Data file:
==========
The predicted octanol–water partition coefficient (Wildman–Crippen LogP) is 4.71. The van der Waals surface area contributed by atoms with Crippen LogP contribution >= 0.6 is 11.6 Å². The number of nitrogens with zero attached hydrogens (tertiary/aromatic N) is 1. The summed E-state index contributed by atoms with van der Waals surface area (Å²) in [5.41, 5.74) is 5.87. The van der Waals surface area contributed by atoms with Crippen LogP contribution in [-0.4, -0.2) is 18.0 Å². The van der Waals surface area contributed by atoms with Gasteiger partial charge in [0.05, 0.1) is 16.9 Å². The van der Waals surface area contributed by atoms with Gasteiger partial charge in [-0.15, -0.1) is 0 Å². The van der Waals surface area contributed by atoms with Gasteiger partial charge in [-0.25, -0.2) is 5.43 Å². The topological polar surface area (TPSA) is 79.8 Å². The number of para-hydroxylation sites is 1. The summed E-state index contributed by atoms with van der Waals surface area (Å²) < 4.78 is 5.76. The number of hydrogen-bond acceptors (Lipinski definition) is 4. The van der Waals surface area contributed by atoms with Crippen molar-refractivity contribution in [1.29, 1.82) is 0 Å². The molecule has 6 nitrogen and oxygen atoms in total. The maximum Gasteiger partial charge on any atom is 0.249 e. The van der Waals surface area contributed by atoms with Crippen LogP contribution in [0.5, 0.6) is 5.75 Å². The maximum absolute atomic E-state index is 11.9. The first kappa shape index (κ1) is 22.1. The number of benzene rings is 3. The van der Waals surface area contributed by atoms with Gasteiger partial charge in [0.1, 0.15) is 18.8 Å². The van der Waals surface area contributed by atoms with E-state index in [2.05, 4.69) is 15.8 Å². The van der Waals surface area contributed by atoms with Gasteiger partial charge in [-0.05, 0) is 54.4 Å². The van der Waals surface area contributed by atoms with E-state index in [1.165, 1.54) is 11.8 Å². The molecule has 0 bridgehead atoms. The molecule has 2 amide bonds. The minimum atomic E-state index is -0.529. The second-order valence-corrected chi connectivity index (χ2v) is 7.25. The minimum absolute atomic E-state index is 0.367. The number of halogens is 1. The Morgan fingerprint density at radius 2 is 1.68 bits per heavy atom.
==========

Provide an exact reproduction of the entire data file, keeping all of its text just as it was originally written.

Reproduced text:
The predicted octanol–water partition coefficient (Wildman–Crippen LogP) is 4.71. The van der Waals surface area contributed by atoms with Crippen LogP contribution >= 0.6 is 11.6 Å². The number of nitrogens with zero attached hydrogens (tertiary/aromatic N) is 1. The summed E-state index contributed by atoms with van der Waals surface area (Å²) in [5.41, 5.74) is 5.87. The van der Waals surface area contributed by atoms with Crippen LogP contribution in [-0.4, -0.2) is 18.0 Å². The van der Waals surface area contributed by atoms with Gasteiger partial charge in [0.05, 0.1) is 16.9 Å². The van der Waals surface area contributed by atoms with Gasteiger partial charge in [-0.15, -0.1) is 0 Å². The van der Waals surface area contributed by atoms with Gasteiger partial charge in [-0.25, -0.2) is 5.43 Å². The topological polar surface area (TPSA) is 79.8 Å². The number of para-hydroxylation sites is 1. The summed E-state index contributed by atoms with van der Waals surface area (Å²) < 4.78 is 5.76. The number of hydrogen-bond acceptors (Lipinski definition) is 4. The van der Waals surface area contributed by atoms with Crippen molar-refractivity contribution in [1.29, 1.82) is 0 Å². The molecule has 6 nitrogen and oxygen atoms in total. The maximum Gasteiger partial charge on any atom is 0.249 e. The van der Waals surface area contributed by atoms with Crippen LogP contribution in [0.5, 0.6) is 5.75 Å². The maximum absolute atomic E-state index is 11.9. The first kappa shape index (κ1) is 22.1. The number of benzene rings is 3. The van der Waals surface area contributed by atoms with Gasteiger partial charge in [0.1, 0.15) is 18.8 Å². The van der Waals surface area contributed by atoms with E-state index in [2.05, 4.69) is 15.8 Å². The van der Waals surface area contributed by atoms with Gasteiger partial charge in [-0.05, 0) is 54.4 Å². The van der Waals surface area contributed by atoms with E-state index in [1.165, 1.54) is 11.8 Å². The molecule has 0 bridgehead atoms. The molecule has 2 amide bonds. The minimum atomic E-state index is -0.529. The second-order valence-corrected chi connectivity index (χ2v) is 7.25. The minimum absolute atomic E-state index is 0.367. The number of halogens is 1. The Morgan fingerprint density at radius 2 is 1.68 bits per heavy atom.